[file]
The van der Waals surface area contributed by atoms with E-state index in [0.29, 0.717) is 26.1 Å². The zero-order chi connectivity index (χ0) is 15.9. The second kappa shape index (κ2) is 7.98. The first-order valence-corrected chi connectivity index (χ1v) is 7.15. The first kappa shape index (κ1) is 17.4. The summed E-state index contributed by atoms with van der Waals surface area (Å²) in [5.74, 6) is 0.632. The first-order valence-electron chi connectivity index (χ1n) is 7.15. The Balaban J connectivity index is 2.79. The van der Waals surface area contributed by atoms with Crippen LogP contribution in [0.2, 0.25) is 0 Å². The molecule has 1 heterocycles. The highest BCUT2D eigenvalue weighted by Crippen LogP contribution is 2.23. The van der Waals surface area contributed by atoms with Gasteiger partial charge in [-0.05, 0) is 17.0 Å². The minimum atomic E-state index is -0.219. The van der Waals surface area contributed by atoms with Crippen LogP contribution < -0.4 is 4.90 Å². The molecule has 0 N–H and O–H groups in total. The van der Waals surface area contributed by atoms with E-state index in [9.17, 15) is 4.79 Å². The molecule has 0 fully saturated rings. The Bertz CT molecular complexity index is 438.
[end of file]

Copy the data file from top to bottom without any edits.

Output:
The van der Waals surface area contributed by atoms with E-state index in [0.29, 0.717) is 26.1 Å². The zero-order chi connectivity index (χ0) is 15.9. The second kappa shape index (κ2) is 7.98. The first-order valence-corrected chi connectivity index (χ1v) is 7.15. The first kappa shape index (κ1) is 17.4. The summed E-state index contributed by atoms with van der Waals surface area (Å²) in [5.74, 6) is 0.632. The first-order valence-electron chi connectivity index (χ1n) is 7.15. The Balaban J connectivity index is 2.79. The van der Waals surface area contributed by atoms with Crippen LogP contribution in [0.2, 0.25) is 0 Å². The molecule has 1 heterocycles. The highest BCUT2D eigenvalue weighted by Crippen LogP contribution is 2.23. The van der Waals surface area contributed by atoms with Gasteiger partial charge in [-0.05, 0) is 17.0 Å². The minimum atomic E-state index is -0.219. The van der Waals surface area contributed by atoms with Crippen LogP contribution < -0.4 is 4.90 Å². The molecule has 0 N–H and O–H groups in total. The van der Waals surface area contributed by atoms with E-state index in [9.17, 15) is 4.79 Å². The molecule has 0 fully saturated rings. The Bertz CT molecular complexity index is 438.